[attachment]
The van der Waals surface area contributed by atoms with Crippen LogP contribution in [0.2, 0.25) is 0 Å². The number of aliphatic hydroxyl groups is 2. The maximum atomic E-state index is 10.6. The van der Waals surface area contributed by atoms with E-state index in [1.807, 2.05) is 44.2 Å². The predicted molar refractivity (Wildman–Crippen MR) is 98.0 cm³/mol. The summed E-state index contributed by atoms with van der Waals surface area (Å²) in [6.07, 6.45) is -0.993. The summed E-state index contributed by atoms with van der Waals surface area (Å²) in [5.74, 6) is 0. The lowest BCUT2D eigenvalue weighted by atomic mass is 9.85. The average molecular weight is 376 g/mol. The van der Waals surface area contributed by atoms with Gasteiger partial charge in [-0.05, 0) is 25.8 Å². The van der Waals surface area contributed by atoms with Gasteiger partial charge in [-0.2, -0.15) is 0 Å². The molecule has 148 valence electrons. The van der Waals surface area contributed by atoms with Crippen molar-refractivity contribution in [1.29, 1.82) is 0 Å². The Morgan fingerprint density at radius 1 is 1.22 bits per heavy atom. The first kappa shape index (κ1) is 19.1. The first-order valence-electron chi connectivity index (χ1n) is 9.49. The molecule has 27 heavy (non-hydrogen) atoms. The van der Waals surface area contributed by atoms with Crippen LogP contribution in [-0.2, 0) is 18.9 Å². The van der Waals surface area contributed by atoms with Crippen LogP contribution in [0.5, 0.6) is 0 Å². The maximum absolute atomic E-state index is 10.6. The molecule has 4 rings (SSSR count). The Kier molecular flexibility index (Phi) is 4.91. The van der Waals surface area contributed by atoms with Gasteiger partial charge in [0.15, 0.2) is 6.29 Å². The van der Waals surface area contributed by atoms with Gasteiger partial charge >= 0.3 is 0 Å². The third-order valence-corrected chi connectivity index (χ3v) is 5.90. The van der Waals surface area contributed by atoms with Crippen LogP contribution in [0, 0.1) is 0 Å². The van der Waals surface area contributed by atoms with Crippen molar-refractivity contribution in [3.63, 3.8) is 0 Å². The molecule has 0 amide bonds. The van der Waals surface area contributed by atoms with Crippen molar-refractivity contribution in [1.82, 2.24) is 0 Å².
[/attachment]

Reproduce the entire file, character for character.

The van der Waals surface area contributed by atoms with Crippen LogP contribution in [0.2, 0.25) is 0 Å². The number of aliphatic hydroxyl groups is 2. The maximum atomic E-state index is 10.6. The van der Waals surface area contributed by atoms with E-state index in [1.807, 2.05) is 44.2 Å². The predicted molar refractivity (Wildman–Crippen MR) is 98.0 cm³/mol. The summed E-state index contributed by atoms with van der Waals surface area (Å²) in [6.07, 6.45) is -0.993. The summed E-state index contributed by atoms with van der Waals surface area (Å²) in [5.74, 6) is 0. The lowest BCUT2D eigenvalue weighted by atomic mass is 9.85. The average molecular weight is 376 g/mol. The van der Waals surface area contributed by atoms with Gasteiger partial charge in [-0.05, 0) is 25.8 Å². The van der Waals surface area contributed by atoms with Gasteiger partial charge in [-0.2, -0.15) is 0 Å². The molecule has 148 valence electrons. The van der Waals surface area contributed by atoms with Crippen molar-refractivity contribution in [1.29, 1.82) is 0 Å². The Morgan fingerprint density at radius 1 is 1.22 bits per heavy atom. The first kappa shape index (κ1) is 19.1. The first-order valence-electron chi connectivity index (χ1n) is 9.49. The molecule has 27 heavy (non-hydrogen) atoms. The van der Waals surface area contributed by atoms with Crippen LogP contribution in [-0.2, 0) is 18.9 Å². The van der Waals surface area contributed by atoms with Crippen LogP contribution in [0.5, 0.6) is 0 Å². The maximum absolute atomic E-state index is 10.6. The molecule has 4 rings (SSSR count). The Kier molecular flexibility index (Phi) is 4.91. The van der Waals surface area contributed by atoms with Gasteiger partial charge in [0.15, 0.2) is 6.29 Å². The van der Waals surface area contributed by atoms with Gasteiger partial charge >= 0.3 is 0 Å². The third-order valence-corrected chi connectivity index (χ3v) is 5.90. The van der Waals surface area contributed by atoms with Crippen LogP contribution in [0, 0.1) is 0 Å². The van der Waals surface area contributed by atoms with Crippen molar-refractivity contribution in [3.63, 3.8) is 0 Å². The molecule has 0 amide bonds. The van der Waals surface area contributed by atoms with Crippen molar-refractivity contribution in [1.82, 2.24) is 0 Å².